The KAI T-50 Golden Eagle is one of few supersonic trainers in the world and the first developed for the Republic of Korea Air Force (ROKAF). Further variants have been designed to transform this premiere trainer into a light-strike aircraft, with it seeing operational success in the likes of the Philippines. Over 200 T-50s have been produced and delivered around the world, and the aircraft has recorded well over 300,000 flight hours.
Development of the KAI T-50 Golden Eagle
Korean Aerospace Industries (KAI) collaborated with Lockheed Martin to develop the advanced trainer known the T-50 Golden Eagle. Following its development, the aircraft was intended to replace any aged models still active with the ROKAF, such as the Northrop T-38 Talon and Cessna A-37 Dragonfly.
The program to develop the aircraft was originally codenamed “KTX-2.” After some financial issues and a temporary suspension, the T-50’s first design was completed in 1999. The funding needed to manufacture the aircraft was then divided, with KAI taking on 17 percent, Lockheed Martin funding 13 percent and the remainder being supplemented by the South Korean government.
In February 2000, the aircraft was formally designated the KAI T-50 Golden Eagle. Production began the following year and has continued to this day. The prototype’s first flight was in August 2002 and, not long after, the ROKAF signed a production contract for 25.
Based on the General Dynamics F-16 Fighting Falcon
The KAI T-50 Golden Eagle strikes a remarkable resemblance to the Lockheed Martin F-16 Fighting Falcon. This is likely because the company makes a licensed version of the American aircraft, designated the KF-16. However, the T-50 is smaller than the F-16, making up only 80 percent of the latter’s overall size.
The T-50 is a tandem, two-seater aircraft with a large glass canopy for clear visibility. This feature also offers protection, as it can withstand impact against four-pound objects striking at 400 knots. The T-50 also has a single vertical tail fin and is powered by a single General Electric F404-102 turbofan engine, capable of 78.7 kN of thrust.
The trainer has a maximum speed of Mach 1.5, and it can reach an altitude of over 14,600 meters. Its fuel capacity of 2,655 liters is spread over seven internal fuel tanks, providing it with an operational range of 1,150 miles.
As the original T-50 operates as a trainer, it doesn’t have the capability of mounting weaponry, nor does it have advanced radar. These elements are available in other variants. Instead, it uses triple-redundant, digital fly-by-wire technology and an AN/APG-67(v)4 pulse Doppler radar system.
The TA-50 variant of the KAI T-50 Golden Eagle is considered a “fighter lead-in” version of the original supersonic jet. It serves as the in-between variant of three, offering deployment as both a fighter trainer and a light-attack aircraft. As such, the TA-50 can be armed, unlike its predecessor.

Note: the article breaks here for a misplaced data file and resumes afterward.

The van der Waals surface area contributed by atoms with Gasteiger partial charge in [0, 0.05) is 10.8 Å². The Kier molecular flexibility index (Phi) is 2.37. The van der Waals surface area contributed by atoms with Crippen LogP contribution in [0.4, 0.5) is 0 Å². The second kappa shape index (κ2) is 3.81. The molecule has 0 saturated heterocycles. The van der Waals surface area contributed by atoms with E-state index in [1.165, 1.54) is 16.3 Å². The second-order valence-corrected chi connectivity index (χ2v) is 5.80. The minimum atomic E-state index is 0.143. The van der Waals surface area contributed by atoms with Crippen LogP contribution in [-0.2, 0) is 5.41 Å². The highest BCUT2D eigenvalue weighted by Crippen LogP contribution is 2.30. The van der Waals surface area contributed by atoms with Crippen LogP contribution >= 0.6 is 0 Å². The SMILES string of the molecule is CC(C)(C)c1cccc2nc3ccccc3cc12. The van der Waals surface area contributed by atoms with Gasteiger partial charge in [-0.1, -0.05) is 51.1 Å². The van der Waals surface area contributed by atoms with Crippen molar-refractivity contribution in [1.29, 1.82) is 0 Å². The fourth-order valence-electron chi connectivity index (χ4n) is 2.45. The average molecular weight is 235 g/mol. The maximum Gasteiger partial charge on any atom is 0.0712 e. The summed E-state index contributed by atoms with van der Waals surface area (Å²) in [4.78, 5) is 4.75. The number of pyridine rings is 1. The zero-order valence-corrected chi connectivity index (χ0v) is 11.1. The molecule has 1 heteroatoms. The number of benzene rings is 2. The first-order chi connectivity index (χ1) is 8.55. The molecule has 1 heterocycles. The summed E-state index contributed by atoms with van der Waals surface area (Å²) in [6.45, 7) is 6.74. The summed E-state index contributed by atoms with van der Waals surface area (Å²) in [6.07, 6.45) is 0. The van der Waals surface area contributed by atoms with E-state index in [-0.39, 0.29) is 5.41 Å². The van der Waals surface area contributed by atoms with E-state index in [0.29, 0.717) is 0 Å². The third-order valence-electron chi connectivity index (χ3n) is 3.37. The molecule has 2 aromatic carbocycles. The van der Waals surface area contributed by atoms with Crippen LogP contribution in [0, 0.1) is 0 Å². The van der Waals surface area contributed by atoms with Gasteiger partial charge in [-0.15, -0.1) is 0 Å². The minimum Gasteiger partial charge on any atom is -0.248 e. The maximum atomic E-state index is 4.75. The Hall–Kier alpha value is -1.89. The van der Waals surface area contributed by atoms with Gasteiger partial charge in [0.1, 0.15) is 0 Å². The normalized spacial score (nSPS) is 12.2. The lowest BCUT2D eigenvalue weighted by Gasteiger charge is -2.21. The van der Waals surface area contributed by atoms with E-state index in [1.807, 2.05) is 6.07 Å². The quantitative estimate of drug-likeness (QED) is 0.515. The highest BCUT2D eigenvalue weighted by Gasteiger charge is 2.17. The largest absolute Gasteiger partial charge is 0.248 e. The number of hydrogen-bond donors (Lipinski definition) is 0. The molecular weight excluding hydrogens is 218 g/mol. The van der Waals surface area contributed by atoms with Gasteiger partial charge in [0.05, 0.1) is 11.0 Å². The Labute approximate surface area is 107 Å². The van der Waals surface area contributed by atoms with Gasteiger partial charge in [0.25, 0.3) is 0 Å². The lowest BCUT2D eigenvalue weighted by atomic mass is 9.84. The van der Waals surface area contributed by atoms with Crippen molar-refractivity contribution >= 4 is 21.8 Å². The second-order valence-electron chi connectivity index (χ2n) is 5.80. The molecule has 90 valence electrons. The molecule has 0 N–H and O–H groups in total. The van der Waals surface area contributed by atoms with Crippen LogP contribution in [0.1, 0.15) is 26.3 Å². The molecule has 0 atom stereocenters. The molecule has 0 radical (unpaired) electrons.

The TA-50 uses Elta EL/M-2032 advanced fire-control radar, and is designed to wield a variety of weaponry, including precision-guided weapons, air-to-surface missiles (Hydra 70, AGM-65 Maverick) and air-to-air missiles. It can also be fitted with the three-barrel version of the M61 Vulcan, firing 20 mm link-less ammunition.
Additionally, the TA-50 can be mounted with utility pods, which are designed to improve either the aircraft’s reconnaissance abilities, targeting assistance or electronic warfare. Based on which is fitted, reconnaissance and electronic warfare types are designated RA-50 and EA-50, respectively.
The most advanced variant of the KAI T-50 Golden Eagle is the FA-50, which took its maiden flight in 2011. It has light-strike capabilities, and is designed to perform both day and night operations. Like the TA-50, the FA-50 is equipped with the EL/M-2032 fire-control radar, but has a greater range than the lead-in aircraft.
The FA-50 features a number of other enhancements that make it an outstanding light-combat jet. It has a higher internal fuel capacity and better avionics, and it can employ a large number of underwing ordnance. This includes air-to-air missiles, air-to-surface missiles, cluster bombs, general-use drop bombs, precision-guided bombs and unguided rocket pods.
There have been two updates made for the FA-50. The first is Block 10, which offers software upgrades for the aircraft to use the Lockheed Martin AN/AAQ-33 sniper targeting pod. The second is Block 20, providing the aircraft with a telescopic probe solution for inflight refuelling capabilities. It also provides a conformal 300-gallon fuel tank for increased range, as well as upgrades to the aircraft’s avionics system.
Conducting missions in the Philippines
The KAI T-50 Golden Eagle and its variants are operated by a number of different nations, including South Korea, Iraq, Indonesia and Thailand. However, it’s the Philippine Air Force (PAF) that’s utilized the FA-50 in a wide array of air missions, showcasing its capabilities as both a lead-in trainer and a light-combat jet.
The PAF acquired 12 FA-50s, and it wasn’t long before they were participating in missions. On the night of January 26, 2017, two attacked terrorist hideouts in Butif, Lanao del Sur, Mindanao, marking the first combat flight ever conducted by the aircraft.
In June 2017, multiple FA-50PHs conducted airstrikes on the city of Marawi, after it had been overtaken by Maute terrorists. The following month, one was responsible for the accidental deaths of two Philippine soldiers after its bomb landed off-target. Several others were injured.
On December 25, 2020, six bombs were dropped on the base camp of the New People’s Army in the Daguma Mountain Range, resulting in the deaths of three rebels.
These are just a few instances where the aircraft participated in operational missions. Several others have been conducted since it entered service with the PAF.